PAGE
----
Later in life, Stoicism aided Whitman's accommodation to paralysis and the approach of death. In fact it formed a key element of his "Good Gray" persona. In the concluding paragraph of Specimen Days (1882), he quotes the Roman Stoic Marcus Aurelius's definition of virtue as "only a living and enthusiastic sympathy with Nature" (295). This "sympathy with Nature" allows Whitman in old age to think of his life as part of the world's great flux. It also helps him stem anxieties about both his reputation and the direction of American democracy. Marcus Aurelius had written that "fluxes and flows" continually renewed the world (qtd. in Allen 56). In Whitman's later work, images of tides and slow-wheeling stars, always important to him, become far more prevalent features than "leaves" as he abandons the ecstatic modes of his greatest earlier poems, yet attempts in a different manner to link the rhythms of his life with those of the cosmos.

He returned to the Encheiridion frequently for support in his daily affliction, attesting to Horace Traubel that "the source of [his] great peace" was Epictetus's prescription that what is good for nature is good for oneself (With Walt Whitman 1:423). A pocket-sized 1881 translation of Epictetus's book by T.W.H. Rolleston became his constant companion; he called the book "sacred, precious, to me: I have had it about me so long—lived with it in terms of such familiarity" (With Walt Whitman 3:253). Indeed, he paraphrased it constantly. The book was a kind of manual for coping with infirmity and pain, calumny, vilification, and death.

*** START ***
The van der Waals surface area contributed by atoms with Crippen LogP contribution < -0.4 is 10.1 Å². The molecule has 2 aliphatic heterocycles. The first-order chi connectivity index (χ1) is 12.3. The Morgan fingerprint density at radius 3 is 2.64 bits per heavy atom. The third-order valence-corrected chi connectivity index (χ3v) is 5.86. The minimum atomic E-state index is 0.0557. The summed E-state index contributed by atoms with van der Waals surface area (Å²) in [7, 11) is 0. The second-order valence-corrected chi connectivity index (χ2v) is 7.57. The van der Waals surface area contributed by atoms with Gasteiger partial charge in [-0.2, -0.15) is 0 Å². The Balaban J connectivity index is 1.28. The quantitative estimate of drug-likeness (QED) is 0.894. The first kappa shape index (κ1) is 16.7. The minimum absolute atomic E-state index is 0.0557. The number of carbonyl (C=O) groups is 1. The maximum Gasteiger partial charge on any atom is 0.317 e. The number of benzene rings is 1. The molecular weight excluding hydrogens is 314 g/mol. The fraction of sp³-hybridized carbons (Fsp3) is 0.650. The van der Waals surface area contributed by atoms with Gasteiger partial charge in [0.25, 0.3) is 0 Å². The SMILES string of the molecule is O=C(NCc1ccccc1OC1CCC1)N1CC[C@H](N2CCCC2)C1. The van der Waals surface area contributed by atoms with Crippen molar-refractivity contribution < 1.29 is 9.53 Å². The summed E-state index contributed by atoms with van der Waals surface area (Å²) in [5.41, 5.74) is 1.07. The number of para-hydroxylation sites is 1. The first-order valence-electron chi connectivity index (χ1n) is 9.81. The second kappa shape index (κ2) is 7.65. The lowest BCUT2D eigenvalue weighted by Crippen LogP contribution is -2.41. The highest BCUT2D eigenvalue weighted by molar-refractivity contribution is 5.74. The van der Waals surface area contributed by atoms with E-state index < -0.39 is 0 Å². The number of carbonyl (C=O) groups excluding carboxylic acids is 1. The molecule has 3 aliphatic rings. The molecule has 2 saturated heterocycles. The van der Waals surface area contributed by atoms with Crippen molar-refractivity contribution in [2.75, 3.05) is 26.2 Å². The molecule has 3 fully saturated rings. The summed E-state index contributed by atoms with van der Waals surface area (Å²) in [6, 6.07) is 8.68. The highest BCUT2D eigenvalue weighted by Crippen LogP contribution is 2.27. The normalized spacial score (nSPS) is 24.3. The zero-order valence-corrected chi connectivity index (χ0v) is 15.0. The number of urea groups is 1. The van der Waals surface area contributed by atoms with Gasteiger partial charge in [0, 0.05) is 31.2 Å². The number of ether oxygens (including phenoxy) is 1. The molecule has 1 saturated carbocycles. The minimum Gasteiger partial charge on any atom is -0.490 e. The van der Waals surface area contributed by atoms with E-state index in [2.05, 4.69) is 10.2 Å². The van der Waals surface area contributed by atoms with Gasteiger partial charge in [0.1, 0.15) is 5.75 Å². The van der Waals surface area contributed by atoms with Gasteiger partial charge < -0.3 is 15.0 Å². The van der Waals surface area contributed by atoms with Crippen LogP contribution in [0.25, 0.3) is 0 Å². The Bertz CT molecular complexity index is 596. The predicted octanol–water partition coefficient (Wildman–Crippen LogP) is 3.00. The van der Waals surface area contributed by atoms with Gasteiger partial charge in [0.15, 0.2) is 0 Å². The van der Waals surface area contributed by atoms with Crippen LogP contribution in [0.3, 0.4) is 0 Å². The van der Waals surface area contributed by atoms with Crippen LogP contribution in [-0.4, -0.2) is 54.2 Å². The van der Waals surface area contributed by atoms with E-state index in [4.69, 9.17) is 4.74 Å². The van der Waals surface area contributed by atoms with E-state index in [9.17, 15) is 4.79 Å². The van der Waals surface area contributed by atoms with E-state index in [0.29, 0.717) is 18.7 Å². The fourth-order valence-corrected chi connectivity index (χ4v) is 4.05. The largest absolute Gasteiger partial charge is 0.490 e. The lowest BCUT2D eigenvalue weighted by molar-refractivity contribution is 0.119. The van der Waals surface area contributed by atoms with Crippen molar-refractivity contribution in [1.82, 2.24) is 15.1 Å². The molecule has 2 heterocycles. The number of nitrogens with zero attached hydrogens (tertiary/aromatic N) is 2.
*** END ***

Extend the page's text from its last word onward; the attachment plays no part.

If the importance of Stoicism in Whitman's life has perhaps not received its due, this is understandable. Aspects of his work—particularly his antebellum work—reveal that Stoicism was only one resource in his ethical universe, always waxing and waning depending on his circumstances and often alternating with quite different tendencies. His ecstatic intensity, the burning loves and disappointments of some of his most famous poems, conflict with the stoic ethos—although even in "Song of Myself," the speaker repeatedly falls back from intense emotion and participation to stoic detachment. After the Civil War, ecstaticism largely disappears and the stoic attitude becomes dominant, inflected by a comic sensibility and a rather unstoical, prophetic hope for the future.

The symbolism of tides remains constant, however, suggesting that Stoicism, connected emotionally in Whitman's sensibility with the massive imperturbability of nature and the ultimately indestructible nature of the self, remains a constant resource for the poet through the immense highs and lows, great hopes and disappointments of his life.


Allen, Gay Wilson. "Walt Whitman and Stoicism." The Stoic Strain in American Literature. Ed. Duane J. MacMillan. Toronto: U of Toronto P, 1979. 43–60.

Epictetus. The Encheiridion of Epictetus. Trans. T.W.H. Rolleston. London: Kegan Paul, Trench, 1881.

Hutchinson, George B. "'The Laughing Philosopher': Whitman's Comic Repose." Walt Whitman Quarterly Review 6 (1989): 172–188.

Kahn, Sholom J. "Whitman's Stoicism." Scripta Hierosolymitana 9 (1962): 146–175.

Pulos, C.E. "Whitman and Epictetus: The Stoical Element in Leaves of Grass." Journal of English and Germanic Philology 55 (1956): 75–84.

Traubel, Horace. With Walt Whitman in Camden. Vol. 1. Boston: Small, Maynard, 1906; Vol. 2. New York: Appleton, 1908; Vol. 3. New York: Mitchell Kennerley, 1914.

Wenley, R.M. Stoicism and Its Influence. 1924. New York: Cooper Square, 1963.

Whitman, Walt. Specimen Days. Vol. 1 of Prose Works 1892. Ed. Floyd Stovall. New York: New York UP, 1963.